From The Soho News (February 11, 1981), slightly revised. This is the first of my ten Soho News columns with that title, and the only one without a subtitle. — J.R.
Jan. 23; Arriving at the Collective [for Living Cinema] too late to absorb either of Gail Camhi’s 1980 quickies, I’m plunged almost at once into her lovely 22-minute Bellevue Film (1977-78), also silent, which is just what its title and program note say it is: “A look at physical therapy, having profited from it.”
What’s lovely about that?, one might ask, although no one at this crowded screeni9ng seems to be asking it. Russian Formalism associates art with defamiliarization, “making strange”. Gail Camhi seems to be doing just the reverse – showing how ordinary, say, amputees and their stumps and artificial limbs are, making them familiar and banal presences rather than fearfully charged objects. Yet by removing (to some extent) myth and other forms of fantasy from a hospital ward, she may actually be inviting the aesthetic imagination to relocate itself elsewhere in the film – not merely banishing this imagination to purgatory, as some arguments would have it.
The 13-minute An Evening at Home (1979) — a black and white sound “musical” featuring Camhi’s father in three charmingly modest vaudeville turns, performed in his own living room -– calls to mind an old-fashioned dream I once had in Paris: to film every one of my friends dancing with wild abandon somewhere near the Seine, and then to spend the next year syncing this footage precisely to an Ahmad Jamal cut. Using Pere Camhi and an Al Jolson anthem and campy foxtrot (among other things), this laid-back effort succeeds in capturing the euphoria of that scheme without the innocent pedantry that went with it — once again, by following the “realist” tactic of letting personality triumph over form. But this simple approach finally draws a pristine blank in the 1976 Coffee Break, 15 interminable minutes long – a film which suggests a reduced, self-conscious version of 9 to 5 minus stars, script, sound and humor, reduced to a single cramped set.
Jan. 24 (again at the Collective): Every once in a while, programmer Renee Shafransky will book a film because she’s intrigued by the catalogue description. This is one of those hit-or-miss nights, and lo and behold! a mangy 1939 program filler called Café Hostess, directed (if one can call it that) by one Sidney Salkow, turns out to be just as dreadful as it sounds, despite a proto-feminist gloss in the printed title at the beginning. So doggedly formulaic and mulish about its reluctance to try for charm that I find it induces a heavy dose of plot amnesia while it’s still in progress, Café Hostess still justifies its own existence by offering Shafransky the occasion to show a recent film, Lauren Abrams’ Hustle of the Heart, as an unannounced addition to the program.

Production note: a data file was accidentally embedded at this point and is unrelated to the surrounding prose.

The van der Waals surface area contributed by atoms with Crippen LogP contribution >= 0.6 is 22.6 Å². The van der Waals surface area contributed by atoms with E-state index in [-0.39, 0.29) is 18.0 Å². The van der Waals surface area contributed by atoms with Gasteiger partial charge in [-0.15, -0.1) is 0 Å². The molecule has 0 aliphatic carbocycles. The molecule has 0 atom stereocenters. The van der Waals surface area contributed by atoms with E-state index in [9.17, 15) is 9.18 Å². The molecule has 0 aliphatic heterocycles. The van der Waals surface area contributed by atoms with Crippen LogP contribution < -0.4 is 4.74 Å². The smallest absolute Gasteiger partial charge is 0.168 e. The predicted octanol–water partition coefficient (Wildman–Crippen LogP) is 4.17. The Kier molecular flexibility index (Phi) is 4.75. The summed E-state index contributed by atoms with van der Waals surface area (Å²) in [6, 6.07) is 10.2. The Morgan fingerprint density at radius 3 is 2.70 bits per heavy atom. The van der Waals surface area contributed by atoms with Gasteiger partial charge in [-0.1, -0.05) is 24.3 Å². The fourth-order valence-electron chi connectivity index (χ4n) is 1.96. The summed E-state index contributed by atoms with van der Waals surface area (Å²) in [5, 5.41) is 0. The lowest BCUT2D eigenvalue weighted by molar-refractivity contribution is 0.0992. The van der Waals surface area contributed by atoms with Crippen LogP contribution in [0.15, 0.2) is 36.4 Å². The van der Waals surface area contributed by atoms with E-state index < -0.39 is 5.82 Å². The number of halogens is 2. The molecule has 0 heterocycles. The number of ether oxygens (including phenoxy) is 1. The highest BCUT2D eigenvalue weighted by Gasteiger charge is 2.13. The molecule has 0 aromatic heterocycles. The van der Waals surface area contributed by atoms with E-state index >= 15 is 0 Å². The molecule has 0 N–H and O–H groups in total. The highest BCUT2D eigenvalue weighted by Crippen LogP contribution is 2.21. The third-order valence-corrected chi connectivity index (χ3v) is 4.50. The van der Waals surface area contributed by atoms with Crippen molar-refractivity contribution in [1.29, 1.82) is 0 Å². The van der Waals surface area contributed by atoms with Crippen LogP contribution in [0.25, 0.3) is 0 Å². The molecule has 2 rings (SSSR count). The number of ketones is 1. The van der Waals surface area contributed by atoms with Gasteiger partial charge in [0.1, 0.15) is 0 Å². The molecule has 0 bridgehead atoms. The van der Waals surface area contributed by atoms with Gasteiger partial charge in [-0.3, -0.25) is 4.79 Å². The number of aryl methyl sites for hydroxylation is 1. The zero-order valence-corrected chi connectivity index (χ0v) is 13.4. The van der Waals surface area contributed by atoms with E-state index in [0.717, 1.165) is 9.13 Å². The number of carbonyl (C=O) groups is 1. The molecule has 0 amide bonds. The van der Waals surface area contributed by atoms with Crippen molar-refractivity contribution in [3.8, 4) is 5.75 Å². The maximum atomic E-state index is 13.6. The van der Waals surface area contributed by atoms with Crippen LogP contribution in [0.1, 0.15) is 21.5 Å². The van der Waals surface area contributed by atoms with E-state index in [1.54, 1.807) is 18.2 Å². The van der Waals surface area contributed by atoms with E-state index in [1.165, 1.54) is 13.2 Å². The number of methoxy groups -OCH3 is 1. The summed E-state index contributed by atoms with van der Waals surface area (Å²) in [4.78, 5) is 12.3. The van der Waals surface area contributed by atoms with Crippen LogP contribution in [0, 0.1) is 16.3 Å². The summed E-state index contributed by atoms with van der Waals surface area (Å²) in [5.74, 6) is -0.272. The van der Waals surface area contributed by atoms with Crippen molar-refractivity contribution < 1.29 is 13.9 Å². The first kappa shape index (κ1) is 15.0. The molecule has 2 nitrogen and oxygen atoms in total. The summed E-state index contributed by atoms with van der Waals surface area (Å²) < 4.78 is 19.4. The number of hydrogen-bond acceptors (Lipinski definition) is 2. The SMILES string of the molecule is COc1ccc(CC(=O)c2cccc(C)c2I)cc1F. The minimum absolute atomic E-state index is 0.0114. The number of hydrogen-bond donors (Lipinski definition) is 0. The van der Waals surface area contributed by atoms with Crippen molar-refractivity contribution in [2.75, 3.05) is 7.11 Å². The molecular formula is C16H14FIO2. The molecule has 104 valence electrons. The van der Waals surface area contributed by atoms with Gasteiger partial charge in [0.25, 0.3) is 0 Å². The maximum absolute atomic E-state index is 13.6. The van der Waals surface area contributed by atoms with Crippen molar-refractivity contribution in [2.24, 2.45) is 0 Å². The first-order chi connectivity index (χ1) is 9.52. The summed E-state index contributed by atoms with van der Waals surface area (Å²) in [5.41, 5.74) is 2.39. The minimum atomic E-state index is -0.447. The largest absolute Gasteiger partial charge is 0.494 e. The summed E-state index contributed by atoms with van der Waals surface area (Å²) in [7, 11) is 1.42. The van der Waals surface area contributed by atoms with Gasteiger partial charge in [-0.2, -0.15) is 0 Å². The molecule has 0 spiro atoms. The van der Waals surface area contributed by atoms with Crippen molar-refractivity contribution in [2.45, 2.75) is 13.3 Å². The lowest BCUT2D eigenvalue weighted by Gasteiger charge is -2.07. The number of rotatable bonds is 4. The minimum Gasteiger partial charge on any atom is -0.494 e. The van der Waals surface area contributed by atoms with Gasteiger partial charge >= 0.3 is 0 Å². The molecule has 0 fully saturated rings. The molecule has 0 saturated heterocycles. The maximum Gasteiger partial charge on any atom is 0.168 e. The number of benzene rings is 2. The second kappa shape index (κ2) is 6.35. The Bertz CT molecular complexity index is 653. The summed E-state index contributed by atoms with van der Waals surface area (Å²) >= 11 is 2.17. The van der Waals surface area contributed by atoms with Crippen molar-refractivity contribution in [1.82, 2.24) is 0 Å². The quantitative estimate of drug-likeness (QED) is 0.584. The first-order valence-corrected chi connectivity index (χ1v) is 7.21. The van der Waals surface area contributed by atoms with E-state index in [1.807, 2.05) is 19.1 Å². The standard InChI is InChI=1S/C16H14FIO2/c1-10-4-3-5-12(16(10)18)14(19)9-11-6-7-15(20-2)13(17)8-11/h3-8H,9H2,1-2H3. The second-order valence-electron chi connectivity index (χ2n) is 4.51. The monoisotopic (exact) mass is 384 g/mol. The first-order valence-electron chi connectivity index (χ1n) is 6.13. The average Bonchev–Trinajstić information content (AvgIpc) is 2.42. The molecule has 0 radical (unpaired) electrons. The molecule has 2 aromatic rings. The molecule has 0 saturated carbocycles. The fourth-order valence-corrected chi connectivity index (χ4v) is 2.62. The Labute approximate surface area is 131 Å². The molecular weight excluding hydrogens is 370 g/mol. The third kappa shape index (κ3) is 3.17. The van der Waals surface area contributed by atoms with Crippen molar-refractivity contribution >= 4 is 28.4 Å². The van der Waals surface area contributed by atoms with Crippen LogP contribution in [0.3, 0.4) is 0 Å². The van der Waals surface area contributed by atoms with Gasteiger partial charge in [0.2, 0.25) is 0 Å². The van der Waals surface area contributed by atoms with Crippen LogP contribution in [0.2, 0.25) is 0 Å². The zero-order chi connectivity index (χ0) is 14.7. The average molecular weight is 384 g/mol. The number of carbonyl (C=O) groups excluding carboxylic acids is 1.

The latter is a lyrical, polished sound and color “home movie” that cheerfully does about the same sort of thing for a sleazy strip joint (and its employees and patrons) that Camhi does for (and with) the hospital ward in Bellevue Film. That is, it allows certain individuals to emerge and even prevail over concepts — in this case, sexist and feminist commonplaces. You might subtitle it, “a look at pornography, having profited from it,” although in fairness to Abrams, a nice daydream sequence introduces a certain ambivalence to her documentary.
Jan. 28: At a midtown press show, I take a belated second look at Robert M. Young’s likable and stirring first feature, Alambrista! (The Illegal) – first seen at the Toronto Film Festival back in ’79, when it was already two or three years old, and finally turning up here at the Public Theater, still fresh as ever. (Playdates are Feb. 1015, 17-22 and 24-26.)
A protest film about a young Mexican alien, Roberto (Domingo Ambriz), who keeps sneaking across the U.S. border to work, it evokes some of the anger, dusty pathos and weary poetry of a Nelson Algren Depression novel — a circular sort of lament about futile existence on a subproletarian level. Conceived, directed, written and shot by the man who has since directed Short Eyes, Rich Kinds and One Trick Pony (none of which I’ve seen), it neither looks nor plays like a first film. But this shouldn’t be surprising, as Young is a filmmaking veteran whose professional experience includes several underwater documentaries of the 50s, documentary ‘White Paper” specials in the 60s, and an Emmy-winning film about Eskimos in the 70s.